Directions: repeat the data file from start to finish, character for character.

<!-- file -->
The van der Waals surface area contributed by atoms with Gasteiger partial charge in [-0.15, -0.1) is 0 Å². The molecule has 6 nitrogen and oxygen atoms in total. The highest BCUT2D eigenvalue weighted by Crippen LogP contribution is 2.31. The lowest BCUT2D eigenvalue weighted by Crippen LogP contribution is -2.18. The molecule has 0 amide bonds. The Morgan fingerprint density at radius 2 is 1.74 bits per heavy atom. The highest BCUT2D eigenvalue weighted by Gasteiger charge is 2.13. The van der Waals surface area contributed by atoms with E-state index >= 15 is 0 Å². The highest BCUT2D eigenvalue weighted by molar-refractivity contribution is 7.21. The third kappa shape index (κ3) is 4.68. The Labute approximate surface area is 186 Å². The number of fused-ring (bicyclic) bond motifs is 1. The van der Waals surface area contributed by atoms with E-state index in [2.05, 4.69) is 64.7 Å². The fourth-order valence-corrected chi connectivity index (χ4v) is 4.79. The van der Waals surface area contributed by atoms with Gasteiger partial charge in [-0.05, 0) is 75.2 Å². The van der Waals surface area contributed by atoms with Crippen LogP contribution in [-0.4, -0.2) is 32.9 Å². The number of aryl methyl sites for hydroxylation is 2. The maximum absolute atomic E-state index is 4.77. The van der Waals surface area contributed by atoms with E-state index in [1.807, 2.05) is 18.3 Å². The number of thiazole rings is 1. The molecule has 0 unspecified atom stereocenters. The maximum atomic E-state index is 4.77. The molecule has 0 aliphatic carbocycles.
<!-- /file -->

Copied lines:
The van der Waals surface area contributed by atoms with Gasteiger partial charge in [-0.15, -0.1) is 0 Å². The molecule has 6 nitrogen and oxygen atoms in total. The highest BCUT2D eigenvalue weighted by Crippen LogP contribution is 2.31. The lowest BCUT2D eigenvalue weighted by Crippen LogP contribution is -2.18. The molecule has 0 amide bonds. The Morgan fingerprint density at radius 2 is 1.74 bits per heavy atom. The highest BCUT2D eigenvalue weighted by Gasteiger charge is 2.13. The van der Waals surface area contributed by atoms with E-state index >= 15 is 0 Å². The highest BCUT2D eigenvalue weighted by molar-refractivity contribution is 7.21. The third kappa shape index (κ3) is 4.68. The Labute approximate surface area is 186 Å². The number of fused-ring (bicyclic) bond motifs is 1. The van der Waals surface area contributed by atoms with E-state index in [2.05, 4.69) is 64.7 Å². The fourth-order valence-corrected chi connectivity index (χ4v) is 4.79. The van der Waals surface area contributed by atoms with Gasteiger partial charge in [-0.05, 0) is 75.2 Å². The van der Waals surface area contributed by atoms with Crippen LogP contribution in [-0.4, -0.2) is 32.9 Å². The number of aryl methyl sites for hydroxylation is 2. The maximum absolute atomic E-state index is 4.77. The van der Waals surface area contributed by atoms with E-state index in [1.807, 2.05) is 18.3 Å². The number of thiazole rings is 1. The molecule has 0 unspecified atom stereocenters. The maximum atomic E-state index is 4.77. The molecule has 0 aliphatic carbocycles.